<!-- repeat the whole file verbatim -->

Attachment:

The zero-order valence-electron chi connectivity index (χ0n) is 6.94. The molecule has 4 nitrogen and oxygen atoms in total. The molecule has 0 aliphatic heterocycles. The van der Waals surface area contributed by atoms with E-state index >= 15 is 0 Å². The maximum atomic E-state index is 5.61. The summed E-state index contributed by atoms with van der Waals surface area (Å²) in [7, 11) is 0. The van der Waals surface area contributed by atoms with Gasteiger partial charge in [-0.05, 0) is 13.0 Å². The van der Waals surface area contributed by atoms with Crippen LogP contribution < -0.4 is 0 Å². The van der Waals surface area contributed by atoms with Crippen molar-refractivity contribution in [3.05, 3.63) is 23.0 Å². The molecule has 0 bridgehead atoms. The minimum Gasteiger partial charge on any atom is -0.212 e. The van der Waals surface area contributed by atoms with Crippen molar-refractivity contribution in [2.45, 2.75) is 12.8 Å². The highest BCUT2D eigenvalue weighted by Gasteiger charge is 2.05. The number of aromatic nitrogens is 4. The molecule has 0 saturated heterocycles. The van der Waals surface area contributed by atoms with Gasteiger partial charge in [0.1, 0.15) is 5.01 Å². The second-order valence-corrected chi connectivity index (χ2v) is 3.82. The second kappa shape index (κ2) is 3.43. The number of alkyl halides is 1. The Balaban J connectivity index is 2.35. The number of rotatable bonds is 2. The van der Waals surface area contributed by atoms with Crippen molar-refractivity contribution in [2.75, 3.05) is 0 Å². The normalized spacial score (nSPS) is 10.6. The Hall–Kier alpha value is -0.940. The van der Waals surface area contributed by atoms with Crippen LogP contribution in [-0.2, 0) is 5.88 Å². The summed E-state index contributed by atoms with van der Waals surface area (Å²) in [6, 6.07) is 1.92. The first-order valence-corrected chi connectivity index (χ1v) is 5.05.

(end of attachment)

The zero-order valence-electron chi connectivity index (χ0n) is 6.94. The molecule has 4 nitrogen and oxygen atoms in total. The molecule has 0 aliphatic heterocycles. The van der Waals surface area contributed by atoms with E-state index >= 15 is 0 Å². The maximum atomic E-state index is 5.61. The summed E-state index contributed by atoms with van der Waals surface area (Å²) in [7, 11) is 0. The van der Waals surface area contributed by atoms with Gasteiger partial charge in [-0.05, 0) is 13.0 Å². The van der Waals surface area contributed by atoms with Crippen LogP contribution < -0.4 is 0 Å². The van der Waals surface area contributed by atoms with Crippen molar-refractivity contribution in [3.05, 3.63) is 23.0 Å². The molecule has 0 bridgehead atoms. The minimum Gasteiger partial charge on any atom is -0.212 e. The van der Waals surface area contributed by atoms with Crippen molar-refractivity contribution in [2.45, 2.75) is 12.8 Å². The highest BCUT2D eigenvalue weighted by Gasteiger charge is 2.05. The number of aromatic nitrogens is 4. The molecule has 0 saturated heterocycles. The van der Waals surface area contributed by atoms with Gasteiger partial charge in [0.1, 0.15) is 5.01 Å². The second-order valence-corrected chi connectivity index (χ2v) is 3.82. The second kappa shape index (κ2) is 3.43. The number of alkyl halides is 1. The Balaban J connectivity index is 2.35. The number of rotatable bonds is 2. The van der Waals surface area contributed by atoms with Crippen molar-refractivity contribution in [2.75, 3.05) is 0 Å². The normalized spacial score (nSPS) is 10.6. The Hall–Kier alpha value is -0.940. The van der Waals surface area contributed by atoms with Crippen LogP contribution in [-0.2, 0) is 5.88 Å². The summed E-state index contributed by atoms with van der Waals surface area (Å²) in [6, 6.07) is 1.92. The first-order valence-corrected chi connectivity index (χ1v) is 5.05.